And that’s why many of these cultural and social topics are addressed in the UCSF online course lectures, sandwiched in between harm reduction models and maternal mortality statistics.

The taboo has grown so deep that even staunchly pro-choice people are influenced. This week Elle magazine writer Laurie Abraham described her own abortions — one early in life, one later, after she was a mom — in a long (and must-read) piece responding to Katha Pollitt’s new book, Pro: Reclaiming Abortion Rights. In Elle’s pages, Abraham acknowledges that she had trouble mentioning the word in the run-up to publication, and so did her colleagues. Abraham describes this as a “penumbra of shame.” “In several meetings at work in which this essay was discussed, I noticed that none of the other editors in the room, all of them pro-choice, could bring themselves to utter the word abortion,” Abraham writes, adding, “The truth is, I felt uncomfortable saying it out loud too. Abortion is a conversational third rail, women’s dirtiest dirty laundry…”

But here’s the thing: it’s not actually dirty laundry. For Abraham, and for so many others, it’s a part of a long, rich, life filled with wise and less wise decisions. Women are human beings with long reproductive lives, who inevitably make mistakes or get caught off guard, as Pollitt notes emphatically in her book. Without the ability to decide when to procreate, our lives are curtailed. So as important as things like this class, books like Pro, and movies like Obvious Child are, ending abortion stigma starts even smaller, with ourselves. We have to seek out the stories of people who have had abortions, tell our own, and really — here’s the hardest part — resist the impulse to judge.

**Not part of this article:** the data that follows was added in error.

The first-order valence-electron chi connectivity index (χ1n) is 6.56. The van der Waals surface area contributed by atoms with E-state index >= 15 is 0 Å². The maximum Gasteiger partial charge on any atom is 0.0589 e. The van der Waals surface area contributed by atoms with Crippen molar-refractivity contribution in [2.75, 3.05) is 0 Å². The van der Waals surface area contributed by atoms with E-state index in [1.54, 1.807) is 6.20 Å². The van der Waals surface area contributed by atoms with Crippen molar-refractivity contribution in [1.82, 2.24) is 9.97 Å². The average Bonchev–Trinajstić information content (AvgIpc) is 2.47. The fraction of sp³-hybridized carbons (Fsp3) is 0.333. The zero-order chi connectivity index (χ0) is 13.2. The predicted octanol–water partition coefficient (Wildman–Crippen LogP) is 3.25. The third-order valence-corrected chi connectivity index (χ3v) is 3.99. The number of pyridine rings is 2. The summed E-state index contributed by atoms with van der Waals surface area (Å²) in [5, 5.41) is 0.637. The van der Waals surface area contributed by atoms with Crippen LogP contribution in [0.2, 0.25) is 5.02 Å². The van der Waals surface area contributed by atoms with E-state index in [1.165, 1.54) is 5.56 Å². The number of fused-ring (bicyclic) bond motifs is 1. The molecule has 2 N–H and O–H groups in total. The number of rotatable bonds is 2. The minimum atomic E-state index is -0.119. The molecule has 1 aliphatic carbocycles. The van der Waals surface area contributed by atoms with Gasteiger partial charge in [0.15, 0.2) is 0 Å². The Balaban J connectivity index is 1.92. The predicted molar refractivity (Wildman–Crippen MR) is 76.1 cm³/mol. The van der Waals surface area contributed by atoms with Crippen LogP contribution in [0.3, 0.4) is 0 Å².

That includes men’s stories. This week, a Texas man named Charles Vestal described his wife’s thwarted abortion in the most tragic of circumstances — they were told that their expected child would not survive, but because of Texas’ laws, they could not mercifully terminate their pregnancy. Instead, they went home, “to wait for our son to be born, so that he can die.”

Vestal writes about the restrictive laws that unexpectedly affected his life. “We are denied the opportunity to even make a humane and doctor sanctioned medical decision by a bill that we never thought would affect us. I was there at the capitol, fighting for the rights of women. It never crossed my mind I would be fighting for my own.”

The importance of the science and facts presented by the UCSF online course cannot be overstated. But, as the course’s designers clearly understand, science and health do not exist in a vacuum. The stories we tell at dinner, the films we watch, and the way we size up each others’ experiences can actually influence the medical care we receive.